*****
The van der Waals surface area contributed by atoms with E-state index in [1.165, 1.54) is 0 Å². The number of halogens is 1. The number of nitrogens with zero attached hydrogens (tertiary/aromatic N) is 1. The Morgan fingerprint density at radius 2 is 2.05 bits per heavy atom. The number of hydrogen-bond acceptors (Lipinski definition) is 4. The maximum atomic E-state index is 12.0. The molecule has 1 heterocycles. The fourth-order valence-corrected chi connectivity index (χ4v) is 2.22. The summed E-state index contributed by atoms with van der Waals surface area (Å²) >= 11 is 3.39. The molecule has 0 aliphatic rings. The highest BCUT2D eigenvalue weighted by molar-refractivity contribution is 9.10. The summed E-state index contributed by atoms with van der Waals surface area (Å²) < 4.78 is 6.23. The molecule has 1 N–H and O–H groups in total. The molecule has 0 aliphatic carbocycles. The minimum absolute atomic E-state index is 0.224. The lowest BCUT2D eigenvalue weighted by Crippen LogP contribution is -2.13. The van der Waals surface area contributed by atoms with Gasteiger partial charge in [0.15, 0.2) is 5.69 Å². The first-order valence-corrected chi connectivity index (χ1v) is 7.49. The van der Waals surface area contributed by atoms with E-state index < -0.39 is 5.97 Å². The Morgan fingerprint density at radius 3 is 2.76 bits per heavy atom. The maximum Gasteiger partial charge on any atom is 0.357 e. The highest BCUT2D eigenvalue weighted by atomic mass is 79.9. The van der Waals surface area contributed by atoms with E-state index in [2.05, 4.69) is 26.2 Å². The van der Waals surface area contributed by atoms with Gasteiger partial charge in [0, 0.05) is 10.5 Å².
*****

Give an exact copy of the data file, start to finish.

The van der Waals surface area contributed by atoms with E-state index in [1.165, 1.54) is 0 Å². The number of halogens is 1. The number of nitrogens with zero attached hydrogens (tertiary/aromatic N) is 1. The Morgan fingerprint density at radius 2 is 2.05 bits per heavy atom. The number of hydrogen-bond acceptors (Lipinski definition) is 4. The maximum atomic E-state index is 12.0. The molecule has 1 heterocycles. The fourth-order valence-corrected chi connectivity index (χ4v) is 2.22. The summed E-state index contributed by atoms with van der Waals surface area (Å²) >= 11 is 3.39. The molecule has 0 aliphatic rings. The highest BCUT2D eigenvalue weighted by molar-refractivity contribution is 9.10. The summed E-state index contributed by atoms with van der Waals surface area (Å²) < 4.78 is 6.23. The molecule has 1 N–H and O–H groups in total. The molecule has 0 aliphatic carbocycles. The minimum absolute atomic E-state index is 0.224. The lowest BCUT2D eigenvalue weighted by Crippen LogP contribution is -2.13. The van der Waals surface area contributed by atoms with Gasteiger partial charge in [0.15, 0.2) is 5.69 Å². The first-order valence-corrected chi connectivity index (χ1v) is 7.49. The van der Waals surface area contributed by atoms with E-state index < -0.39 is 5.97 Å². The Morgan fingerprint density at radius 3 is 2.76 bits per heavy atom. The maximum Gasteiger partial charge on any atom is 0.357 e. The highest BCUT2D eigenvalue weighted by atomic mass is 79.9. The van der Waals surface area contributed by atoms with E-state index in [2.05, 4.69) is 26.2 Å². The van der Waals surface area contributed by atoms with Gasteiger partial charge in [0, 0.05) is 10.5 Å².